Six decades after crash, plane found at bottom of lake

a sketch of the U.S.A.F C-45 aircraft as it appears today on the bottom of Lake Ontario. By Roland Stevens

a sketch of the U.S.A.F C-45 aircraft as it appears today on the bottom of Lake Ontario. By Roland Stevens

Information provided by:
Justin Murphy  | Education reporter
Democrat and Chronicle Media Group

The last thing Lt. Col. Charles Callahan did before leaping from his plunging U.S. Air Force C-45 the evening of Sept. 11, 1952, was to set an autopilot course he hoped would guide the empty airplane to a crash landing in a remote spot where no one would be hurt.

As plane crashes go, it was a wild success. The C-45 traveled 65 miles with no one aboard and crashed in Lake Ontario near Oswego, where it was recently discovered underwater after lying undisturbed and undetected for 62 years.

a sketch of the U.S.A.F C-45 aircraft as it appears today on the bottom of Lake Ontario. By Roland Stevens
a sketch of the U.S.A.F C-45 aircraft as it appears today on the bottom of Lake Ontario. By Roland Stevens

The discovery was made by the shipwreck exploration team of Jim Kennard of Perinton and Roger Pawlowski of Gates, who have used sophisticated sonar equipment to find a variety of sunken vessels in the Great Lakes. They were looking for historic sunken ships when they found the airplane, much farther from shore than had been originally reported when it first crashed, according to a news release announcing the discovery.

The plane and its five-person crew was on a routine flight from Bedford, Mass., to Griffis Air Force Base near Rome when it faltered and crashed. All five people parachuted to safety; the pilotless plane buzzed over Oswego before crashing into the lake.

Pawlowski grew up in Tonawanda, Erie County, and remembered riding his bicycle to the Niagara Falls airport to watch the planes take off. One day, a pilot saw him and gave him a ride in the co-pilot’s seat of a B-18, the commercial version of the C-45.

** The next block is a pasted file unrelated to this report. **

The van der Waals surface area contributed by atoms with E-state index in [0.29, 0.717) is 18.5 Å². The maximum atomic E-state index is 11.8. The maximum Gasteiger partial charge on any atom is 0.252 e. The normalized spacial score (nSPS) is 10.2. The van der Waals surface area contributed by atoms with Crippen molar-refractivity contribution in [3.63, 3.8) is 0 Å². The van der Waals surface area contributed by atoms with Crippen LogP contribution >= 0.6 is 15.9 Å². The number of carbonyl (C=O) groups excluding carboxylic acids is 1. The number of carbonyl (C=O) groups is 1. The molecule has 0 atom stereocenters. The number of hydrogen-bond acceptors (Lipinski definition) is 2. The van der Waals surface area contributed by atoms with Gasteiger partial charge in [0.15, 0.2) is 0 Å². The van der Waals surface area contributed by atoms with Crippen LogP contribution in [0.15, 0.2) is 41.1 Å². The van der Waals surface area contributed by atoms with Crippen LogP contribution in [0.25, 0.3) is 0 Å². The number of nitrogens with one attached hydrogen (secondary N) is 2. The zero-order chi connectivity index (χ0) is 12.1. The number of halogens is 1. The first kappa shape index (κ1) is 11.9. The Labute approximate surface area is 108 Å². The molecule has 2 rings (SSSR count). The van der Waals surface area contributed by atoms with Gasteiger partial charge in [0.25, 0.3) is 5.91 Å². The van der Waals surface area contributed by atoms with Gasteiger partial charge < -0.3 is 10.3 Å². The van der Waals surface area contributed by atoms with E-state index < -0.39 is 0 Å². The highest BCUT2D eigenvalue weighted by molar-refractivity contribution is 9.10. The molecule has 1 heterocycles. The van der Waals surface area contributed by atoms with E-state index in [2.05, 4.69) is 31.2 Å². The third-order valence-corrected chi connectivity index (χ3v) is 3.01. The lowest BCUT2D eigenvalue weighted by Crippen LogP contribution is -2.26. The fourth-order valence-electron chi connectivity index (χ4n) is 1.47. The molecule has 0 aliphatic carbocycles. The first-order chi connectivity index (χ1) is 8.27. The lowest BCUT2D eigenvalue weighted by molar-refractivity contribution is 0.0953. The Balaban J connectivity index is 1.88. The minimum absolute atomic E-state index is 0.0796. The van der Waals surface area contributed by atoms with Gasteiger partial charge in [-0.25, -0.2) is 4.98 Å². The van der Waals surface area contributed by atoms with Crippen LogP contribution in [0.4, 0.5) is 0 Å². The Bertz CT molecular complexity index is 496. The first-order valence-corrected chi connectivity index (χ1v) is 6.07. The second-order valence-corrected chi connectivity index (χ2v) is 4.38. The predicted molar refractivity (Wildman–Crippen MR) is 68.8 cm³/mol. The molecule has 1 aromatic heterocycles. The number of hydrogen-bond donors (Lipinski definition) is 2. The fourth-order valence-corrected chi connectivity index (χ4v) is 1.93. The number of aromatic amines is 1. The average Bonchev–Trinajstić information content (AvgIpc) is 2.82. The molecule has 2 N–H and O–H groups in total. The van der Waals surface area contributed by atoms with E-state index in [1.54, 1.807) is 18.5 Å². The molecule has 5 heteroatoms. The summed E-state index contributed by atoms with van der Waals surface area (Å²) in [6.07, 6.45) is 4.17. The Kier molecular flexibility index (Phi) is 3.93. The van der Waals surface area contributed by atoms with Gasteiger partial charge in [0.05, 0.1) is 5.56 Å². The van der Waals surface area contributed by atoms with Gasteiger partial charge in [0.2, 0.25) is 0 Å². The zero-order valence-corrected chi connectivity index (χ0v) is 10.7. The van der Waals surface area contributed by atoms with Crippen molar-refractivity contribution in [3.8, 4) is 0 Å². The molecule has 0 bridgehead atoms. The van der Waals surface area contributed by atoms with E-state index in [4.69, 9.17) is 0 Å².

It was his first time in an airplane; he later went on to a 27-year career in the Air Force.

“It was just a guy giving a kid a ride,” he said. “That went a long way toward boosting my interest in airplanes.”

The 34-foot-long airplane is still mostly intact on the bottom of the lake, according to sonar images. Wrecks like that one are the property of New York state.

Read the official press release below:

U.S.A.F. aircraft abandoned in flight discovered in Lake Ontario

OSWEGO, NY – The wreck of a U.S. Air Force C-45 aircraft abandoned during flight by its crew in 1952 has been located in deep water off Oswego. Crippled by the failure of one of its two engines the plane continued on a 65-mile pilotless flight until it crashed into Lake Ontario.  Shipwreck explorers Jim Kennard, Roger Pawlowski and Roland Stevens located the aircraft while surveying a section of Lake Ontario for historic ships.

Engine failure and abandonment

On September 11, 1952, the C-45 was on a routine flight from Bedford, Mass., to Griffis Air Force Base near Rome. The left engine began failing about 40 miles southeast of Utica.  The aircraft started to lose altitude about eight miles from Rome. Believing the plane would crash after one engine was disabled, the pilot, Lt. Col. Callahan, ordered his crew and passengers to parachute.  Jumping at an altitude of 2,500 feet the three Air Force Officers and two civilians landed safely. It was the first time any of them parachuted from an airplane.

Pilotless flight of the C-45

Prior to leaving the plane, Callahan set the automatic pilot on a heading he believed would take it clear of any inhabited area. The aircraft, which had been headed towards the earth was now lighter by nearly 1,000 pounds and gained altitude. The increased height changed the course of the C-45 to a northwest heading for the next hour and 10 minutes until its fuel ran out.

At 11 p.m. the aircraft was reported flying very low over Oswego. The owner and an employee of Rudy’s lakeside drive-in, west of the city, saw a plane circling out over the lake just before it plunged into the water. They both reported that, “a powerful light, like that of a searchlight, appeared for several seconds after the crash.”

Initial search for aircraft wreckage unsuccessful

The search for the missing plane began immediately by three Coast Guard cutters. In addition, C-45 trainers, C-47 transports, and B-25 bombers combed the crash area for two days. When there was no wreckage to be found the search was called off.

Crew of U.S.A.F C-45

Lt. Col.  Charles A. Callahan 32 – Pilot (Monticello, Miss)
Lt. Sam Sharff, 31 (New York City)